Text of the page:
iMedical ESWT for ED featured in Wanbao

Learn more about Extracorporeal Shockwave Therapy (ESWT) from Dr Clarence Koh.

Shockwave and Erectile Dysfunction.

Erectile dysfunction is common in males. It is estimated that in the early 40’s about 40% of males will experience erectile dysfunction. This then increases steadily every decade of life. At 70 years, just slightly under 70% of males reported erectile dysfunction in a male health study [1].

Causes of erectile dysfunction include cardiovascular risk factors, as well as diabetes. Hence when evaluating erectile dysfunction, doctors are often interested in a patient’s general health as well. Blood test for cholesterol levels and screening for diabetes is common. Sexual satisfaction often goes beyond physical health as well to include healthy relationships between partners and mental well being. Treating diabetes, regular exercise, or managing kidney failure is part of the treatment of erectile dysfunction.

Shockwave treatment has been increasingly used to treat erectile dysfunction on top of drugs. In Singapore, shockwave treatment is now used in public hospitals to treat erectile dysfunction [2]. Private clinics also offer this service and maybe able to offer some degree of flexibility around patients’ schedules for this therapy.

Shockwave therapy is thought to work by stimulating new blood vessel growth around the penis. Although different from drugs like Viagra and Cialis, their pathway is similar in that both the drugs and shockwave therapy aim to augment the blood vessels of the penis. Hence patients who respond to viagra will be more likely respond to shockwave treatment as well.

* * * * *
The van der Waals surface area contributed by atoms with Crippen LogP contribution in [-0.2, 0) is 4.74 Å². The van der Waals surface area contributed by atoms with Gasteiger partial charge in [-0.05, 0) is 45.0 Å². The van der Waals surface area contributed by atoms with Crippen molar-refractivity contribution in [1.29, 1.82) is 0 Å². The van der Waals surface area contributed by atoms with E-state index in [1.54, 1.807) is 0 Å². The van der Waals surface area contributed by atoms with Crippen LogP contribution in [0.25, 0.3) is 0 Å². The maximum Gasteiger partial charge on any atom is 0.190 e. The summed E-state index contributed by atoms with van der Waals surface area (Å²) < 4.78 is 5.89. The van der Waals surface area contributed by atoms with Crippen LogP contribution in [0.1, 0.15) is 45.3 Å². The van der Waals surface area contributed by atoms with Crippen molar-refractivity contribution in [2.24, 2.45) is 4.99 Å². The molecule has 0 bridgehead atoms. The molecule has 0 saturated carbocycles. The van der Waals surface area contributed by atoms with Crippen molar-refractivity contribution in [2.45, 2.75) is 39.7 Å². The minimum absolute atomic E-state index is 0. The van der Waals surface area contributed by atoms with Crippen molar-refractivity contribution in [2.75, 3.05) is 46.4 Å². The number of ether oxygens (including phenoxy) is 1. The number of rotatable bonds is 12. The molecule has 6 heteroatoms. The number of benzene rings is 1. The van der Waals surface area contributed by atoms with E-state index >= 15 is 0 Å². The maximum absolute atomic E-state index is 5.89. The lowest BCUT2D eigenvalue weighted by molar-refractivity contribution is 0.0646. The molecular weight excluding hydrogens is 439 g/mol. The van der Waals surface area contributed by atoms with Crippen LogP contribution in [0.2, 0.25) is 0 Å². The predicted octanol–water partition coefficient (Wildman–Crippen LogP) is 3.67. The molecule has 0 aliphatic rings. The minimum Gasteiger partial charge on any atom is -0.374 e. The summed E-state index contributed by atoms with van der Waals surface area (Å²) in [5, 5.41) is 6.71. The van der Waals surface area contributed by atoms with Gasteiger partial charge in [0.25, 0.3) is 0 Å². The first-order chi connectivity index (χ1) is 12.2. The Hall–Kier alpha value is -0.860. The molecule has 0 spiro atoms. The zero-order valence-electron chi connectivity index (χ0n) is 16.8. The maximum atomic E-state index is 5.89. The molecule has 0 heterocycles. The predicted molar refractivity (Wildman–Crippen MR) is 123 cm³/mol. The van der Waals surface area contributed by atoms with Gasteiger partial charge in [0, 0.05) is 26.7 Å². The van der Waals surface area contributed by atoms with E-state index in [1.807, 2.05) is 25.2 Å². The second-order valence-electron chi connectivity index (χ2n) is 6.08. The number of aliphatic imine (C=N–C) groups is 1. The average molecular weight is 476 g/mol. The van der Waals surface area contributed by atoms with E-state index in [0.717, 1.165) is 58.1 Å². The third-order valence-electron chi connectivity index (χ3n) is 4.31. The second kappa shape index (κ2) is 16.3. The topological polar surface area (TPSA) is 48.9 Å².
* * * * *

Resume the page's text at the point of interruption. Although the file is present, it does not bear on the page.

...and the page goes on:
An advantage of shockwave therapy is that its effects are likely to last longer than viagra. Whilst viagra works only when it is taken, after a regiment of shockwave treatments, patients report to see the improvements persist for 6 months [3]. Given the improvements, some patients may decide not to take viagra after the treatment [3]. Sex can therefore be more spontaneous as well. However, the effects tends to wear off over time.

In the clinical studies below, there has been no significant adverse effects reported for the shockwave therapy [3,4,5]. Overall it appears to be a safe treatment option. In our clinic’s experience, the treatment is also well tolerated. However, patients who are not eligible for the treatment will be patients on anticoagulation as well as patients with cancers in the pelvic area. Patients with anticoagulation can discuss with their doctors how best to adjust their anticoagulation regimen for the duration of their shockwave treatment.

Medically-proven ESWT Treatment for Erectile Dysfunction, from $190/session.


1. J Urol. 1994 Jan;151(1):54-61.


3. European Urology May 2010, 58(2):243-248